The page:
An industry analyst, mentor and researcher whom I truly respect is Bob Parker, Group Vice President for IDC Industry Insights.  Bob authored a rather thought provoking article, Purchasing capacity, not products, in the Quarter 2 2009 edition of CSCMP Quarterly.  (CSCMP membership required for access).  I recommend Supply Chain Matters readers have a look at this article since it does provide some meaningful arguments regarding the use and benefits of capacity-driven planning.  Another summarized, and less restricted view of this article can be found in a posting on Supply Chain Digest.

The premise of Bob’s article is that in an era of evolving supply chain volatility and risk, manufacturing companies may find more benefit in reserving capacity (Capacity-Based Sourcing (CBS)) vs. the buying of individual parts.  Bob further points out that this concept has been discussed for some time, but is not widely implemented because few companies have been able to justify the tremendous effort that would be required to change from traditional practices to CBS.

I myself can attest to some of the history of CBS thinking.  In today’s era of predominantly outsourced manufacturing on a global basis, the stakes are far higher in getting the product or production forecast as accurate as possible.  But, most supply chain planning professionals are keenly aware that forecast accuracy is an elusive challenge.  As global product marketing manager for mySAP Supply Chain Management in 2003, I fielded a number of inquiries from SAP APO customers regarding how they could plan for capacity vs. parts.  Back then, there were very limited options for doing so within SAP.

In my view, the most important takeaway to Bob’s article is the section which outlines the various challenges that need to be overcome, and how supply chain groups can deal with these challenges.  Two of the most important challenges are addressing the need for changed skill sets and information systems support.  Convincing procurement professionals who’s world was about tactical, part-driven purchasing to transform themselves to “capabilities manager” does require change management concepts.  Skills in process-orientation and strategic buying are clearly different, but can be acquired.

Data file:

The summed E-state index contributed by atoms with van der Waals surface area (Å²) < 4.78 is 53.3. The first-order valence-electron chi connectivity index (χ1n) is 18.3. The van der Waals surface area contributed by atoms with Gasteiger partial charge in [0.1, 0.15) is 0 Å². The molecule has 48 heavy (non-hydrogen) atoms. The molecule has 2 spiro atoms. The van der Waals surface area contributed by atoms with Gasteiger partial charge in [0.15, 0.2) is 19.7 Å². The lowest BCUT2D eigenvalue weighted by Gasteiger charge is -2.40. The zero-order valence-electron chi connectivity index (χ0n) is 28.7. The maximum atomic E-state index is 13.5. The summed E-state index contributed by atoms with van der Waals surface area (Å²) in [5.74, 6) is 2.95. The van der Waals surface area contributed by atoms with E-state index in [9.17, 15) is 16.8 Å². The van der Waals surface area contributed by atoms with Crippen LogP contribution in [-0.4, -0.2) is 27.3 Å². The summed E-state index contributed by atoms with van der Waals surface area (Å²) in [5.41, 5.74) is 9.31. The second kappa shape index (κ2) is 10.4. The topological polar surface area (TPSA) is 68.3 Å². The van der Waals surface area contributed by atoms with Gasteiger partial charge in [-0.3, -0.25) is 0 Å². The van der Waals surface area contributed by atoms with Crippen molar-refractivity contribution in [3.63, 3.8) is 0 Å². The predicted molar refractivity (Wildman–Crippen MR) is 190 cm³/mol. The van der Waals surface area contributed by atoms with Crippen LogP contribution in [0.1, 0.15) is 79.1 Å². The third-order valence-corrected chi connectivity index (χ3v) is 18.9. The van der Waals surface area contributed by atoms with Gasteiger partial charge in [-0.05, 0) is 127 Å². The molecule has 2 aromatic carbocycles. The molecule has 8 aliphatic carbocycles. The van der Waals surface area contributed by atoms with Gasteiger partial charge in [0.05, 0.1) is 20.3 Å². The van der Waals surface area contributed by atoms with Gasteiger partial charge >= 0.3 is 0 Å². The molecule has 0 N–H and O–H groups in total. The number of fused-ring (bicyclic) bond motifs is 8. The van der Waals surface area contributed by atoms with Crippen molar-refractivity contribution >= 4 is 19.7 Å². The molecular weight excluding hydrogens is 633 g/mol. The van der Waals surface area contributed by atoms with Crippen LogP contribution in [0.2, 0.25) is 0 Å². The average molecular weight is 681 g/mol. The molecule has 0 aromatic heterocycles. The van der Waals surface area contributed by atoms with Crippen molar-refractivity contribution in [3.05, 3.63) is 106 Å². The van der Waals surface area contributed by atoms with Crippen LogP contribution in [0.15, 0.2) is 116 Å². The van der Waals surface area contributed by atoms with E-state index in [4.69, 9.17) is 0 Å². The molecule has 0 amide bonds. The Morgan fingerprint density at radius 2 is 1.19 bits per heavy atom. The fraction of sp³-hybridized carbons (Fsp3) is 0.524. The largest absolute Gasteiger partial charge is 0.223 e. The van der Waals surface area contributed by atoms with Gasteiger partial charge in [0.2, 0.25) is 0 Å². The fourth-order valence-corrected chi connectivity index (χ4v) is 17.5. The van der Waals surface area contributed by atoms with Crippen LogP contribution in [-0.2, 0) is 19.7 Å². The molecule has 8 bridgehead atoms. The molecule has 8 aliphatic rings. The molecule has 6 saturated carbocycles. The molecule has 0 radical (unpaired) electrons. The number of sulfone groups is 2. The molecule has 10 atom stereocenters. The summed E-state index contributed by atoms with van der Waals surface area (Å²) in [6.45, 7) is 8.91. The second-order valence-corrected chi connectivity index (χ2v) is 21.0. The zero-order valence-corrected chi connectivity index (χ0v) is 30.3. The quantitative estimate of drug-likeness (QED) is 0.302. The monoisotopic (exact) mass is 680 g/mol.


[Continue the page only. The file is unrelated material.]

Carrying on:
In information systems, I’ve found that the web-centric applications that focus more on collaboration among a network of suppliers have more flexibility in supporting a CBS process.  Rather than a grounding in MRP parts explosion, these systems have, and readily deal with capacity or other planning factors.  If you are considering supporting a capacity-based planning process on your SAP platform, you can evaluate SAP Supply Network Collaboration as a tool.  In the area of non-ERP based applications, Kinaxis and Amitive have had experience in supporting capacity based planning across a network of contract manufacturers.

Bob Ferrari

Author’s Note: Kinaxis is one of the sponsors of the Supply Chain Matters blog.